A number of pressing demographic, environmental and marketing factors
created an ideal opportunity to establish a center in Syracuse,
Petrella said. Among those dynamics are the changing business climate
and lifestyles that create a demand for lifelong learning and an
interest in professional development close to work or home. “The Metro
Center offers convenience for many current graduate students and an
opportunity for many others,” she said.
According to director Jim Jerose, the center will offer Oswego’s
part-time MBA program, professional development courses in counseling
and human services, and education administration programs in addition
to professional development programs and small business consulting.
Other graduate courses will be offered on a rotating basis.
SUNY Oswego offers 24 graduate programs in art, business
administration, chemistry, counseling, education, educational
administration, English, history, human-computer interaction,
technology, and vocational teacher preparation.
By forming relationships with business, government agencies, nonprofit
organizations and other educational institutions, SUNY Oswego hopes to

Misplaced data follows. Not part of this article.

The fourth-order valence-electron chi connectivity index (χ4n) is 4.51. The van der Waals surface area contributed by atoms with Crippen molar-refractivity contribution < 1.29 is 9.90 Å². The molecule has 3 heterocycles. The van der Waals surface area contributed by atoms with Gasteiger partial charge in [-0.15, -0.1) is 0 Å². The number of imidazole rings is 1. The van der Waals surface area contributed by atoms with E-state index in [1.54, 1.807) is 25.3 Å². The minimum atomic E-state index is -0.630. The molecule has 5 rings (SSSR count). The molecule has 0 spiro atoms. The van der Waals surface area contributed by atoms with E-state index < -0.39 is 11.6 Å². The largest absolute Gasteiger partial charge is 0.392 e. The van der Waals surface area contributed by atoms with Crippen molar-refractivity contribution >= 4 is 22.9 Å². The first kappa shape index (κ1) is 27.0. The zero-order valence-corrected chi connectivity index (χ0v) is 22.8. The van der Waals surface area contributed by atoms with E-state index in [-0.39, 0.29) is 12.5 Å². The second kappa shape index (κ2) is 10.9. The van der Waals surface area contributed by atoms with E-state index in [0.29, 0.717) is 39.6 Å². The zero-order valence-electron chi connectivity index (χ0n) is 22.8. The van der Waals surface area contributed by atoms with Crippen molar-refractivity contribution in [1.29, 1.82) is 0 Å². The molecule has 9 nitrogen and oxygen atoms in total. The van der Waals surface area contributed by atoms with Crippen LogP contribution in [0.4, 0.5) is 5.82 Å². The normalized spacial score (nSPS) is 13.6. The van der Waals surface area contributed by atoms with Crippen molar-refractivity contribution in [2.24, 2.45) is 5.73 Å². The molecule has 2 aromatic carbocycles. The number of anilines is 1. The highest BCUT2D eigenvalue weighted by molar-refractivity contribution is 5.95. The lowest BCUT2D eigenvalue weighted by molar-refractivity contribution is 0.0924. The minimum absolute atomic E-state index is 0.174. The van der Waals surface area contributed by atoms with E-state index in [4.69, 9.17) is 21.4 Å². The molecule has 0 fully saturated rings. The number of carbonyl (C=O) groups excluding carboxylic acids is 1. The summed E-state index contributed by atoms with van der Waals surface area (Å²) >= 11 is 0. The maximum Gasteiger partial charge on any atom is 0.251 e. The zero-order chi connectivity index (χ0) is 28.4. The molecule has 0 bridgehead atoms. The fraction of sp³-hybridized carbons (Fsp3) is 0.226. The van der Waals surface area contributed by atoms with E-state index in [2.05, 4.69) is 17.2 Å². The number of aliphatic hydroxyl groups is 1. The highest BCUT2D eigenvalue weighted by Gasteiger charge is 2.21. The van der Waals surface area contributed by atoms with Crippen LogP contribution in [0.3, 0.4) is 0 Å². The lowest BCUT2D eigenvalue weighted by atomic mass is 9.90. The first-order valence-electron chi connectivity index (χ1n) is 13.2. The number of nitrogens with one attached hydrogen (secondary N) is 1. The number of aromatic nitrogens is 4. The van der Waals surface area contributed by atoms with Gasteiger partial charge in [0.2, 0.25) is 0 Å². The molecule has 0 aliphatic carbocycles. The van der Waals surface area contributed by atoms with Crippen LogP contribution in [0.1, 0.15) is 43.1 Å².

provide greater access to public higher education in the Central New
York region, Petrella said. The Metro Center positions the college as
an important partner in addressing Central New York’s educational and
related economic development needs.
The search for the right Syracuse location was a collaborative effort
between SUNY Oswego’s Division of Extended Learning and its Office of
Graduate Studies and Research. Opting for a center of activity, the
project team ultimately chose downtown over the suburbs. Among the 30
site-selection criteria were ease of access, safety, high pedestrian
traffic, adjacent resources, nearby parking and compliance with
Americans with Disabilities Act (ADA) requirements.
The Metropolitan Development Authority (MDA) provided assistance in
finding a location that met all of the college’s needs. “The Metro
Center will provide educational opportunities with innovation,
flexibility, viability and sustainability in mind,” Jerose said.
Scheduling can be adjusted to meet the demands of business clients, he
noted. Graduate courses will offer options for students whose
availability is limited to evenings and weekends.
The Metro Center occupies 12,000 square feet in the Atrium building.
Three first-floor suites accommodate four 25-seat classrooms, one
classroom with 60 to 90 seats, two seminar rooms, a formal conference
room, seven offices, breakout space, a student common area, a catering
kitchen and exhibit space for faculty and student art.
Incorporating the same standards as the main Oswego campus, the
facility is equipped with high-end technology, including wireless
connectivity. Oswego plans to offer hybrid courses that combine
in-class experiences with Web-based technology.
For more information, visit www.oswego.edu or call 399-4100.